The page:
Many Patients Have Pain After Heart Surgery, Study Finds
Latest Chronic Pain News
MONDAY, Feb. 24, 2014 (HealthDay News) -- About one in 10 heart surgery patients has persistent pain for up to two years after the operation, a new study reveals.
The study included more than 1,200 patients aged 18 and older who had heart procedures -- such as bypass or valve replacement -- at four cardiac surgery centers in Canada.
Postoperative pain was felt by 40 percent of patients after three months, 22 percent of patients after six months, 17 percent after one year, and 10 percent of patients after two years, according to the study in the current issue of the CMAJ (Canadian Medical Association Journal).
"These prevalence rates are not negligible given that more than 400,000 patients undergo [heart bypass] annually in the U.S.," wrote Dr. Manon Choiniere, a researcher with the University of Montreal Hospital Research Centre, and colleagues.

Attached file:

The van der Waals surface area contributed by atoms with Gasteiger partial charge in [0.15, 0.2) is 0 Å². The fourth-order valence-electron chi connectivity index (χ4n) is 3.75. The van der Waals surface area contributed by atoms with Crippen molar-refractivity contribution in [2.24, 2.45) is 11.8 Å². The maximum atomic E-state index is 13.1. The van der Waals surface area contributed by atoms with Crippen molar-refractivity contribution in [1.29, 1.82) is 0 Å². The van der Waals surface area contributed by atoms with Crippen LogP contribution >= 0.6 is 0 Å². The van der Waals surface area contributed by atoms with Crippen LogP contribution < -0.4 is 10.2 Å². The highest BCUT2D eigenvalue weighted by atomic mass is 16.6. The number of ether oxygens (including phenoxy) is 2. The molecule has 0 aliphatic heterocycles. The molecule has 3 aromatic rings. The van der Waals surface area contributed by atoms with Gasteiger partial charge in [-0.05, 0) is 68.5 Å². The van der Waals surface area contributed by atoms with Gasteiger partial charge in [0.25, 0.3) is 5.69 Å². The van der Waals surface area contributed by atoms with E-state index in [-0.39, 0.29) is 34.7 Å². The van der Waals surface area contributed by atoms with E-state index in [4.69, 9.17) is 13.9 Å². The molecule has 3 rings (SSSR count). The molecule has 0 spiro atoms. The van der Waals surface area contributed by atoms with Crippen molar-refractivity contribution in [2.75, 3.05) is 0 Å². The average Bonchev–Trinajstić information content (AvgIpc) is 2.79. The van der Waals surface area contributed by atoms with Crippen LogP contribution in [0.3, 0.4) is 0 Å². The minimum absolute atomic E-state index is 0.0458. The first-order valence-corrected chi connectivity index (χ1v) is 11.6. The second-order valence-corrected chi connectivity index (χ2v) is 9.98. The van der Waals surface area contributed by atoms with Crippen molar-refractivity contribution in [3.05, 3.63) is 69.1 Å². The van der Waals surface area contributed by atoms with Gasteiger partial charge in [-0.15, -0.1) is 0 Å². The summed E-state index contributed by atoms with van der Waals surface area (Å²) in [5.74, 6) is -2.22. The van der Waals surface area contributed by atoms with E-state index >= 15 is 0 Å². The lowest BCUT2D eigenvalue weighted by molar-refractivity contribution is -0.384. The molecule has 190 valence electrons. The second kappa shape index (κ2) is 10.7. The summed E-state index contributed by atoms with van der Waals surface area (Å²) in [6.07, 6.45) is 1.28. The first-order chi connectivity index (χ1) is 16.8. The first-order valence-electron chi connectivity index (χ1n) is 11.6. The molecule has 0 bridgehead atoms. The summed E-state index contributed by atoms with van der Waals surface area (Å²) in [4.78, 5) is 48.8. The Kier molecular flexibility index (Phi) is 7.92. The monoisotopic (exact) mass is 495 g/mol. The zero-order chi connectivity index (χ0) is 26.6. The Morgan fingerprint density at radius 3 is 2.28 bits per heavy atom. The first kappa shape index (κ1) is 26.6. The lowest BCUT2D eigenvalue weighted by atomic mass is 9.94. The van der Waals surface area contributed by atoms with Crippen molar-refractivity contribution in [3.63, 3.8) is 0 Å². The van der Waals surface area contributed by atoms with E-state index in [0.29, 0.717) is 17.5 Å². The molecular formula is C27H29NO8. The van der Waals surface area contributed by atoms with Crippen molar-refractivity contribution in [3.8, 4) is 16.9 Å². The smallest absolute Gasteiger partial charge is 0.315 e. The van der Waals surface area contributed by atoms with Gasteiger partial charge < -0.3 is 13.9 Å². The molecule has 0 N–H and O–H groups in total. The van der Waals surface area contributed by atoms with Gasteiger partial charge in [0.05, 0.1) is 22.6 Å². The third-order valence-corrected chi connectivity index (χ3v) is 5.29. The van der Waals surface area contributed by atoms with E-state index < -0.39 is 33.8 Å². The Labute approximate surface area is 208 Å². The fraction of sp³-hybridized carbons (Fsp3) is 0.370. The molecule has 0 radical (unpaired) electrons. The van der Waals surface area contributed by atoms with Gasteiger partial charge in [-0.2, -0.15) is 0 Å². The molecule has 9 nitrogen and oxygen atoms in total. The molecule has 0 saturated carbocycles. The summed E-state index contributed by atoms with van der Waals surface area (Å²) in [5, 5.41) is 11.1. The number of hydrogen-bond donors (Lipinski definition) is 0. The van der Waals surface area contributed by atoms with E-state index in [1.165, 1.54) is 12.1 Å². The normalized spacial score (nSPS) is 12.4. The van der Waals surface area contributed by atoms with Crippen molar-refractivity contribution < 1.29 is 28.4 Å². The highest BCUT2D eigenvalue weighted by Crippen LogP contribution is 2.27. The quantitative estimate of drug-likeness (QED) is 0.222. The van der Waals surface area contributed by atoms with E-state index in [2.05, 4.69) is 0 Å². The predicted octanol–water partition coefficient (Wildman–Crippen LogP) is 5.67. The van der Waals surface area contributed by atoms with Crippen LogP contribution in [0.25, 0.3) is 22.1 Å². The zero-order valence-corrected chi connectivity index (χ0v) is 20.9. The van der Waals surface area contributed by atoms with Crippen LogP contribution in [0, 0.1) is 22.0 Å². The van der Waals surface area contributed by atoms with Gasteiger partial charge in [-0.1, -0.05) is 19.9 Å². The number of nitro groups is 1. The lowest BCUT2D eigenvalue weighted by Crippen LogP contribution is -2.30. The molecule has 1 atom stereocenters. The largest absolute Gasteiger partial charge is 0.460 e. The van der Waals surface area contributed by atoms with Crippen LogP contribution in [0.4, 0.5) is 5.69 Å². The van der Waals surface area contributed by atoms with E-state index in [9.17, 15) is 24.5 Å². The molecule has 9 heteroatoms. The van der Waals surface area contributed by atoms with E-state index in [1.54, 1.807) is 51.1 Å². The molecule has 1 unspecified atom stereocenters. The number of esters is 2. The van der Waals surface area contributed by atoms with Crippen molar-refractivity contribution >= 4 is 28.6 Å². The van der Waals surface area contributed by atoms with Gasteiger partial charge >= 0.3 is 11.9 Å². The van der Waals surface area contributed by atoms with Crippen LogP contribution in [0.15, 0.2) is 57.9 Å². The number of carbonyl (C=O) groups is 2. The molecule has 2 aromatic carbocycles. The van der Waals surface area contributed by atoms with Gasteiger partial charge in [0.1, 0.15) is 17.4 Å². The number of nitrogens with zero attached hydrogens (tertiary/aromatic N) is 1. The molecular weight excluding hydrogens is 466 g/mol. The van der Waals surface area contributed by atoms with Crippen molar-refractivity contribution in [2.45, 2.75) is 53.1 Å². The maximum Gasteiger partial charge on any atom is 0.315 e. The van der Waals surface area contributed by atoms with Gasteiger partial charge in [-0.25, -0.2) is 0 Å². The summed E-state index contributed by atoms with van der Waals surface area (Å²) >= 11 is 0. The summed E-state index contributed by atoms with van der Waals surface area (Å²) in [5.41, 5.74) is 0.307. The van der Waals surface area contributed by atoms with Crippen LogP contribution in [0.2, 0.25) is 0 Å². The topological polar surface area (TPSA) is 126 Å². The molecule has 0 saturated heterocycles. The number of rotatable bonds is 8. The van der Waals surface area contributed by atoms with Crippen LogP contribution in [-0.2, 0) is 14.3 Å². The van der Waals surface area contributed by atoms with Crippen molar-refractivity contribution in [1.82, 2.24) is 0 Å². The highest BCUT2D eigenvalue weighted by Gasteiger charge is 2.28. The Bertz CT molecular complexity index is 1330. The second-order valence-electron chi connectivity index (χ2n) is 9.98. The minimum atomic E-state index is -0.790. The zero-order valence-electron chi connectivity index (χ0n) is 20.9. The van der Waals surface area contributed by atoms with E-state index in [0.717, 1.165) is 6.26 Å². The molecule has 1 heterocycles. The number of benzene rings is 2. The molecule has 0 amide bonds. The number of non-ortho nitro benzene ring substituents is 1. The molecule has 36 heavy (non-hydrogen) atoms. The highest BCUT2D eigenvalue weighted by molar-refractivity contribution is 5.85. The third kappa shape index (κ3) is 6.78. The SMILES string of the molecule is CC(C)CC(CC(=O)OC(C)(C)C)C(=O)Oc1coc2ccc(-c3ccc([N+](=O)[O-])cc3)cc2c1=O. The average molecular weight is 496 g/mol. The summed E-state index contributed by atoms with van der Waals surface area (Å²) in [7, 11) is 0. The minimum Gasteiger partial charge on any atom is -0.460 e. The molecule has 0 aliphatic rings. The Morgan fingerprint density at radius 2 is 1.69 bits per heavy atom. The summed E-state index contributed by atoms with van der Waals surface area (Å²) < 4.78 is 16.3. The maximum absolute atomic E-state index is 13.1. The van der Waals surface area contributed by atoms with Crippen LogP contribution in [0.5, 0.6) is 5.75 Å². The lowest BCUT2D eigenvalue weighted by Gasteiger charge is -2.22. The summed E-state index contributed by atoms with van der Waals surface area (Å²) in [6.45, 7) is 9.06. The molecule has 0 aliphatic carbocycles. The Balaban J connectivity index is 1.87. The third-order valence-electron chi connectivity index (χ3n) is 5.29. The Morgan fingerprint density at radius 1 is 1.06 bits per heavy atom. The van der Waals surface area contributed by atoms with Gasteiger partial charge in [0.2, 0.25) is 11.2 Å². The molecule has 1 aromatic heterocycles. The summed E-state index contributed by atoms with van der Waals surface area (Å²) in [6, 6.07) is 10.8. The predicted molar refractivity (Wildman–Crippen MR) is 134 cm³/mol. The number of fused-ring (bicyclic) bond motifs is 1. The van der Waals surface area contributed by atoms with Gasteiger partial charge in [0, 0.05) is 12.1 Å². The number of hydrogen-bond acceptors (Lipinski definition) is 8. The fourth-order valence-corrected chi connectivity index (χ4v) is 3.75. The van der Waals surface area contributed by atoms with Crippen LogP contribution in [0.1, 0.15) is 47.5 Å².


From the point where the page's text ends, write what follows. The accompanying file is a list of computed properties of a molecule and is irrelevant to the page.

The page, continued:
The researchers also found that those with increased risk of pain two years after heart surgery included: younger patients; those who had chronic pain before the operation; those who were more anxious before the procedure; and those who had higher levels of pain during the first week after surgery.
"It is noteworthy that acute pain levels (observed in the first few days after surgery) were quite high in this study," the authors wrote. "It is troublesome that similar observations have been made over and over again in the past three decades and that postoperative pain continues to be undertreated despite numerous awareness campaigns, pain care guidelines and educational efforts."
The researchers said anxiety before surgery and pain severity in the first few days after surgery are modifiable risk factors for long-term pain after heart surgery. And patients need to be informed about the risk of long-term chronic pain, which can reduce quality of life, the study authors pointed out in a journal news release.
Further research is needed to find ways to prevent or minimize long-term pain after heart surgery, the study authors concluded.
-- Robert Preidt
SOURCE: CMAJ (Canadian Medical Association Journal), news release, Feb. 24, 2014